In EA Sports WRC the career is pretty standard fare; you have your sponsor and a calendar, and moving week to week you can choose which event to race, hire staff and try keep the boss happy. The voiceover ‘Keith’ is a highlight, walking you through everything and dropping in comments regarding performance with the odd one-liner that made me chuckle.

The cool thing about the career is that aside from choosing one of the current classes to base your season off there are rallies and events that provide the opportunity to borrow or buy other cars and race the different generations on offer. Sometimes hopping in a relatively underpowered, old school FWD car is far less stressful than tearing around at the speed of sound anyway.

Another aspect of EA Sports WRC that is a win are the sound effects, specifically the sound of the cars. A few stages into a rally, a bit of damage and you can hear the engine struggling, hear those shards of metal rattling around inside it probably doing even more damage as you go along. Moments like these, when I was leading overall and saying to the car “come on car, we can make it, just keep going” – are priceless.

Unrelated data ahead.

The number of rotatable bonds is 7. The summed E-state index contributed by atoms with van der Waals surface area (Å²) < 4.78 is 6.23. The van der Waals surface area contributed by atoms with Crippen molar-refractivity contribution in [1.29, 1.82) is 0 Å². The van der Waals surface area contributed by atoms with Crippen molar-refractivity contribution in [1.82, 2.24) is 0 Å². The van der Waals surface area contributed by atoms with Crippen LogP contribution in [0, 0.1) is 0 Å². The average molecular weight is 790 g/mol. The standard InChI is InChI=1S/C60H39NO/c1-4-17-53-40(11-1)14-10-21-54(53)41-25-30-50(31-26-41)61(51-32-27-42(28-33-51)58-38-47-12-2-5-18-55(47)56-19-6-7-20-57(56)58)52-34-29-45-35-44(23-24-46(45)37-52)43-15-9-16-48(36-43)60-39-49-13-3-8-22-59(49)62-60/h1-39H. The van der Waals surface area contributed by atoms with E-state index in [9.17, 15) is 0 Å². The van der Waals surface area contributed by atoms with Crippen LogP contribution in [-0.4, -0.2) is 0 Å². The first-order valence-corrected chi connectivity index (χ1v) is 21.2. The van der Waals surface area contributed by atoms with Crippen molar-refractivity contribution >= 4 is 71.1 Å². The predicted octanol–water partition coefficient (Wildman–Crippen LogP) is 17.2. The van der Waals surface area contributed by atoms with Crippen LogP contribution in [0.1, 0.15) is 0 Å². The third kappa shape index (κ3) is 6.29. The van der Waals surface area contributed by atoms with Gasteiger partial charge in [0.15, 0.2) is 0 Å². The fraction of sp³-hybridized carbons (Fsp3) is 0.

In many ways, this is an exceptional game because it has everything, decent graphics, gameplay, a multitude of cars from Rally history, a multitude of locations and tonnes of stages. Even though it has its feet in simulator territory, much like their offical F1 games you can tailor it to how you want it. It plays well on a steering wheel as well as a pad (not all racing games do!) the only thing that could be a turn off for some is the subject matter.

Even though Rallying may not be everybody’s cup of tea there is definitely something to be said for a style of racing where it’s really just you and your co-driver versus the environment. It truly is a case of who dares wins and I am totally here for it.




  • Ability to tailor and make it as simulation-ish as you want
  • New engine, but the gameplay remains stellar
  • Plays great on both wheel and pad
  • Strong sound design enhances the experience


  • Style of Rally racing gameplay is not for everyone
  • Not a huge generational graphical leap over Dirt 2.0
  • Longer stages are great but results in serious time commitment

EA Sports WRC is definitely not a let down and is a more than worthy successor to Dirt Rally 2.0. Even though I had some concerns about a new game engine and wondered if that gameplay would translate, thankfully those fears were unfounded. Make no mistake, this is a solid racing game featuring plenty of cars, plenty of locations (plus loads of stages within them) and excellent gameplay be that via wheel or pad.